Now that we have a podium for the box to rest on, we need a semi-permanent way to mount it. As was done at the other end of the SD-45, I cut a thin piece of aluminum the shape of the box (with ears). This piece is attached to the putty-encircled mounting tower. Because the aluminum piece is pretty thin, I was lucky to find a very small flathead wood screw that has a fairly shallow cone-shaped head. After drilling the mounting hole (I'll leave you to your own methods to find the point to drill – you don't want to know mine, but a blindfold is required). With any luck, the ears of your aluminum bracket will abut the front of the engine, preventing any movement. Next find the thru-hole in the 11221 box. Drill a hole thru the appropriate spot in the aluminum plate; the Kadee box will be held in place with a machine screw here. If you prefer, you could use the ears to secure the box to the plate.


Yes, I skipped a few things that are absolutely crucial, but hopefully you will read this whole thing before starting out on this journey. Ignore the white paper on the aluminum piece. It's a scrounged piece of tin (aluminum, tin, what's the difference?) and I'll be painting over it anyway.




You can't slip the 11221 box thru the hole, can you? You need to do some cosmetic surgery to your precious locomotive. Widen the hole on both edges to allow the servo crank, etc. to pass thru. Remove a small bit then test to see if it will fit thru. With the wire on one side and the chain and crank on the other, try to widen the hole evenly. You'll also want to make sure the chain can pull thru smoothly. Maybe there's a way to fit the 11221 without major surgery to the ends, but I can't see any. I guess we have to make a choice: rivet-counting correctness, or not having to twiddle a little stick to get two pieces of rolling stock to go their separate ways.

I'll leave you on your own as far as the bodywork you need to do to makes things fit. I don't seem to be able to measure things to a closer tolerance than half a thumbwidth. I can only point you in the right direction, presuming the right direction is really the right direction. And when it's all done you can probably paint the box, add a strip of plastic to cover any gaps you find embarrassing. (Nobody will notice – they'll be too much in awe of the magic uncoupling. “Try this in HO!!”)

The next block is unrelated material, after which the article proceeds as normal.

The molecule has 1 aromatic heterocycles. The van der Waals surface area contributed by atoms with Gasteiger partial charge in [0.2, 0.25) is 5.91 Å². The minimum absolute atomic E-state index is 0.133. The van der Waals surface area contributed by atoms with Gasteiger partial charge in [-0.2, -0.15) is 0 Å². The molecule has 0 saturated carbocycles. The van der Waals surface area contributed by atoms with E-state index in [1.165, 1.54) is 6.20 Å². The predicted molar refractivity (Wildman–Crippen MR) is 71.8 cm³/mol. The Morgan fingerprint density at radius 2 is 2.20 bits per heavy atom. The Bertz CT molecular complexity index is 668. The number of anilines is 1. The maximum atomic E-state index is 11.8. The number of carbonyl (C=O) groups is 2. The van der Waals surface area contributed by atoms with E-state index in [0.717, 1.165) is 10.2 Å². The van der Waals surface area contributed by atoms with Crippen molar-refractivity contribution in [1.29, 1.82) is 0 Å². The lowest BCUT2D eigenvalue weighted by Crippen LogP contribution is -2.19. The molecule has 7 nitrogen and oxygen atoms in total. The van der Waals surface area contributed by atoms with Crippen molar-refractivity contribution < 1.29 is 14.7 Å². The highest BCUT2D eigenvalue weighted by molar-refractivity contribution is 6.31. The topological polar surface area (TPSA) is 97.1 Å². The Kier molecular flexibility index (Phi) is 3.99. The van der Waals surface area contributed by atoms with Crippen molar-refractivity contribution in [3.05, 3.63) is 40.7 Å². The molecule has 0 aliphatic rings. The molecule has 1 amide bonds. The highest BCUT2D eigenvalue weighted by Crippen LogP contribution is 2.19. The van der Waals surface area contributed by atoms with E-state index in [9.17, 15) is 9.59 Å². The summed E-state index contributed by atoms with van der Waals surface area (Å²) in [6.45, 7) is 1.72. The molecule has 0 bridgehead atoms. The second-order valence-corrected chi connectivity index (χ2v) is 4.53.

You may notice that the I'm still using the (1)902 coupler, as discussed at the beginning of this thread. It ends up (for me, at least) just a shade high compared to the Kadee gauge. If that proves to be a problem it won't be toooo big a deal to pull it all apart and insert a shim on top of the box.


Feel free to ask questions and/or point out errors, blatant or otherwise.


A brief discussion about chains will be forthcoming.
 

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Discussion Starter #28
Anyone know why I can't edit? I hit the edit button on the bottom right and it gives me an empty, totally white, window like this Quick Reply window. If I do anything except close it out, it loses my entire posting.

Ask me how I know it loses my entire posting.

JackM
 

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Yes.. given good track work .. the KD #1 coupler could pull a 100 car train..

I have tested to destruct both styles with help from KDR..also here on MLS.
The #1 broke at about 33-34 pounds of direct in line pull..
The larger G breaks at about 51 pounds...

This is stronger than anyone will ever be able to pull cars with.
Other testing I've done resulted in seeing averages of 3 #'s to pull 50 car trains at the couplers

Once I'm running here in AZ... I will be re-running all the tests I have ever run on model trains..looking for consistent numbers and any changes in results..

More in the future!!

Dirk
 

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Discussion Starter #32
Kadee remote couplers - CHAINS

- A Look at the Chains -​